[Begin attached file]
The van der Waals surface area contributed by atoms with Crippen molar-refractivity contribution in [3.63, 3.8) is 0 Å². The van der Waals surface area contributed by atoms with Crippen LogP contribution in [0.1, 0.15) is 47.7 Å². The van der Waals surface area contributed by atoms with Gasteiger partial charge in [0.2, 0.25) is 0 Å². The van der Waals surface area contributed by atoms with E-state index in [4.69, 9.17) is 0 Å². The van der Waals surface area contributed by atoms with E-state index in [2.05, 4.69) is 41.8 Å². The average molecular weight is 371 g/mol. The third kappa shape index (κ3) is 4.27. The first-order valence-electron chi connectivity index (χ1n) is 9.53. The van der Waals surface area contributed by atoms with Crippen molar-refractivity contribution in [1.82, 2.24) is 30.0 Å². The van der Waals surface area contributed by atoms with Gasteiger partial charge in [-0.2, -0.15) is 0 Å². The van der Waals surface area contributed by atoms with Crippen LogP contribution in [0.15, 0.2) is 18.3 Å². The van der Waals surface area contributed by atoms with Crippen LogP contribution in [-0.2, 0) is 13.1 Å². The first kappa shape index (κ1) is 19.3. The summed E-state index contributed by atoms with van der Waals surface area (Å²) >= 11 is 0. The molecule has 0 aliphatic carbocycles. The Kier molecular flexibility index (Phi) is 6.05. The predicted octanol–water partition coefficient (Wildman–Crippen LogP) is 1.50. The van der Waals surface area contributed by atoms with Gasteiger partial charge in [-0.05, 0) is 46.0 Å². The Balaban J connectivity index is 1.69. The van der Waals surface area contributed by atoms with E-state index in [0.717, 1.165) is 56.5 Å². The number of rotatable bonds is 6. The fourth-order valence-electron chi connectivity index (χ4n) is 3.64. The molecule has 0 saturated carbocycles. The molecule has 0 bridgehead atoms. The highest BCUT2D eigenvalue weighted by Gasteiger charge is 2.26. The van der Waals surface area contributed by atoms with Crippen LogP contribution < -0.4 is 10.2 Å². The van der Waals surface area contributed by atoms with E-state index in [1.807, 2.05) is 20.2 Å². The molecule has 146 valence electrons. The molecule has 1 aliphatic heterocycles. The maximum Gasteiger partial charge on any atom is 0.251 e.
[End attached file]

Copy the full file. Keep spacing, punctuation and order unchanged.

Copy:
The van der Waals surface area contributed by atoms with Crippen molar-refractivity contribution in [3.63, 3.8) is 0 Å². The van der Waals surface area contributed by atoms with Crippen LogP contribution in [0.1, 0.15) is 47.7 Å². The van der Waals surface area contributed by atoms with Gasteiger partial charge in [0.2, 0.25) is 0 Å². The van der Waals surface area contributed by atoms with E-state index in [4.69, 9.17) is 0 Å². The van der Waals surface area contributed by atoms with E-state index in [2.05, 4.69) is 41.8 Å². The average molecular weight is 371 g/mol. The third kappa shape index (κ3) is 4.27. The first-order valence-electron chi connectivity index (χ1n) is 9.53. The van der Waals surface area contributed by atoms with Crippen molar-refractivity contribution in [1.82, 2.24) is 30.0 Å². The van der Waals surface area contributed by atoms with Gasteiger partial charge in [-0.2, -0.15) is 0 Å². The van der Waals surface area contributed by atoms with Crippen LogP contribution in [0.15, 0.2) is 18.3 Å². The van der Waals surface area contributed by atoms with Crippen LogP contribution in [-0.2, 0) is 13.1 Å². The first kappa shape index (κ1) is 19.3. The summed E-state index contributed by atoms with van der Waals surface area (Å²) >= 11 is 0. The molecule has 0 aliphatic carbocycles. The Kier molecular flexibility index (Phi) is 6.05. The predicted octanol–water partition coefficient (Wildman–Crippen LogP) is 1.50. The van der Waals surface area contributed by atoms with Gasteiger partial charge in [-0.05, 0) is 46.0 Å². The Balaban J connectivity index is 1.69. The van der Waals surface area contributed by atoms with E-state index in [0.717, 1.165) is 56.5 Å². The number of rotatable bonds is 6. The fourth-order valence-electron chi connectivity index (χ4n) is 3.64. The molecule has 0 saturated carbocycles. The molecule has 0 bridgehead atoms. The highest BCUT2D eigenvalue weighted by Gasteiger charge is 2.26. The van der Waals surface area contributed by atoms with Crippen LogP contribution < -0.4 is 10.2 Å². The van der Waals surface area contributed by atoms with E-state index in [1.807, 2.05) is 20.2 Å². The molecule has 146 valence electrons. The molecule has 1 aliphatic heterocycles. The maximum Gasteiger partial charge on any atom is 0.251 e.